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Forum topic by MrRon posted 06-03-2019 11:54 PM 644 views 1 time favorited 8 replies Add to Favorites Watch
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MrRon

5787 posts in 3811 days


06-03-2019 11:54 PM

Topic tags/keywords: question

I have all the tools in my shop except a scroll saw. So I went and bought a Wen scroll saw. It is a clone for many other scroll saws including HF. Overall, I like the saw, but one thing bothers me and I don’t know if it is typical of all scroll saws. I was sawing some 1/2” wood and I have a hard time holding the wood down to the table. I removed the hold down foot so I could get a better view of the cut line. Even with the hold down installed, the wood still bounces up and down. Is this common of all scroll saws? At low speed, the work doesn’t bounce around as much as at high speed. Is there a technique to scroll sawing I’m not aware of? With the type of projects I do (large scale train models), a scroll saw is a very useful tool.


8 replies so far

View wichman3's profile

wichman3

95 posts in 1188 days


#1 posted 06-04-2019 12:15 AM

You probably have the blade installed upside down. Try again after flipping the blade. :)

View Redoak49's profile

Redoak49

4291 posts in 2556 days


#2 posted 06-04-2019 01:54 AM

A typical newbie problem is choosing the right blade and installing it properly.

You might tell us what blade you are using.

View ibewjon's profile

ibewjon

1086 posts in 3360 days


#3 posted 06-04-2019 02:30 AM

Some blades cut on the down stroke, and some on both up and down.

View JRsgarage's profile

JRsgarage

367 posts in 1077 days


#4 posted 06-04-2019 02:34 AM

I think it is kind of normal to some degree. If the blade is properly installed, I’d check the tension. And just practice…remember like a jig saw, let the blade do the cutting.

Those saws seem to have decent reviews as most Wen tools.

-- “Facts don't care about your feelings.” ..., Ben Shapiro

View PaulDoug's profile

PaulDoug

2271 posts in 2271 days


#5 posted 06-04-2019 03:50 AM

If you are new to scrolling a great very active forum for scrollers is scrollsawvillage.com. Great group of people that are very willing to help. Not that you won’t get help here but that site is 90% just about scrolling. There is a lot more to learn about scrolling than just putting a blade in a scroll saw and going at it. There are many blade in many sizes and configurations each with their purpose. There are different types of scrolling from portrait, to 3D pieces, to bowls and vases, to seashells and puzzles, then there is model making…...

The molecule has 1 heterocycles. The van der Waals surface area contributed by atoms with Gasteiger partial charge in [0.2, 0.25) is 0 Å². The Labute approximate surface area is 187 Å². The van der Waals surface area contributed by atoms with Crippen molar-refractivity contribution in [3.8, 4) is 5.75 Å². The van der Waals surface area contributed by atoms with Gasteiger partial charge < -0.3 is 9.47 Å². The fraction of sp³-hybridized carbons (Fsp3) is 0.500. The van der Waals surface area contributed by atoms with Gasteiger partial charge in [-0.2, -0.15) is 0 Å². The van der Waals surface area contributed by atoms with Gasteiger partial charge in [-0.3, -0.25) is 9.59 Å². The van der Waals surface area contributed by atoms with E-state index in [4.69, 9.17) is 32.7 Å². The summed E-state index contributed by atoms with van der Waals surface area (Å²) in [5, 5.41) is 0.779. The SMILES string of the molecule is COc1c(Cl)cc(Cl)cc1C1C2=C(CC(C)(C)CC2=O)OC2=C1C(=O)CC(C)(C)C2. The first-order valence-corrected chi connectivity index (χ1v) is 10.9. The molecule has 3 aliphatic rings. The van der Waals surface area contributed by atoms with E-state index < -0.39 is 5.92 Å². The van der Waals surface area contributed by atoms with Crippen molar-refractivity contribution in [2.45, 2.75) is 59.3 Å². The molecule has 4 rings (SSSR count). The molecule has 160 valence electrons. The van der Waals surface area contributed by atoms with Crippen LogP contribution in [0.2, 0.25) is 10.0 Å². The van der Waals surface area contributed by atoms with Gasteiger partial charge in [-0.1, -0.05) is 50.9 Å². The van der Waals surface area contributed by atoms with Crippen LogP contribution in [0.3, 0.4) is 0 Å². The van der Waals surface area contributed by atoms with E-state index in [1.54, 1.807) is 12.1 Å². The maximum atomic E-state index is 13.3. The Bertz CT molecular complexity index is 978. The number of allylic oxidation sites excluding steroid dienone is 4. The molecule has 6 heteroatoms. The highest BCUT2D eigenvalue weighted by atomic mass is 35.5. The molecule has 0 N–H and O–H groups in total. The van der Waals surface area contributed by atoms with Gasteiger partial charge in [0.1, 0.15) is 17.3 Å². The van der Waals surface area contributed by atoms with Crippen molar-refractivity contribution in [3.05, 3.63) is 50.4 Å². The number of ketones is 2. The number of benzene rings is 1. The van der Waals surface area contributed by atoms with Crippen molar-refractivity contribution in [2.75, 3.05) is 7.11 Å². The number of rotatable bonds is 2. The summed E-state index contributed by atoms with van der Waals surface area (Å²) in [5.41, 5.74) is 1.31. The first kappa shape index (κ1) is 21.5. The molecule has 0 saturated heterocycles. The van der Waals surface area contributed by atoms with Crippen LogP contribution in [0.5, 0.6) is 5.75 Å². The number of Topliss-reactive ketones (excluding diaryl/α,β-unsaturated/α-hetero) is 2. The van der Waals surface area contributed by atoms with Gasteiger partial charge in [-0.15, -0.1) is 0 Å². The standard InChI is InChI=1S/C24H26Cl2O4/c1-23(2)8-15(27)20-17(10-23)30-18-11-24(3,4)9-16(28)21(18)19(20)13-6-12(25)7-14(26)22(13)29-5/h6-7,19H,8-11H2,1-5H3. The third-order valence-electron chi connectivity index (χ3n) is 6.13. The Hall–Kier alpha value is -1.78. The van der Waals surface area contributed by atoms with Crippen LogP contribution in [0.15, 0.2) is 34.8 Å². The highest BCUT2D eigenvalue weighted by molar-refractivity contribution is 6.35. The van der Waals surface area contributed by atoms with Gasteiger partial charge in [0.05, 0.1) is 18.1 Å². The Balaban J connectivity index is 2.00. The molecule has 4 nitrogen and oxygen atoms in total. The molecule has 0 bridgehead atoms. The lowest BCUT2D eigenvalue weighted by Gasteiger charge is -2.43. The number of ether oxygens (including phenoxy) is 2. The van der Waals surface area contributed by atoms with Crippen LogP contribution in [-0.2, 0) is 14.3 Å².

But be careful, like you it was just another tool in the shop… but the more I learned about it the more I became hooked. Now, I spend more time with it than any other tool in my shop!

-- “We all die. The goal isn't to live forever; the goal is to create something that will.” - Chuck Palahniuk

View Davevand's profile

Davevand

139 posts in 1404 days


#6 posted 06-04-2019 03:01 PM

As others have asked, what type of blade and what vendor blades are you using. All blades should have some kind of indicator as to which way is up. If you are using cheap blades, toss them and get some good ones, I use Flying Dutchman and Pegas blades. No matter what blade, if you try to cut too fast the work piece will want to jump around, slow and steady is the best way to cut.

View cowboyup3371's profile

cowboyup3371

130 posts in 765 days


#7 posted 06-05-2019 10:57 PM

I have also learned the slower I push the wood through and the more I left the blade do the work the less it bounces on me

-- Cowboy Up or Quit - If you are going to quit than get out of my way

View Jim Finn's profile

Jim Finn

2765 posts in 3489 days


#8 posted 06-09-2019 07:03 PM

Yes slow feed rate and lots of downward pressure on the wood will help this problem a lot. The scroll saw is absolutely the slowest cutting saw in a workshop. Take your time with it. Remember that the cut with a scroll saw is the best , smoothest cut of any saw so there is no sanding necessary of that cut in solid wood. It is like you are cutting and sanding at the same time.

-- No PHD just a DD214

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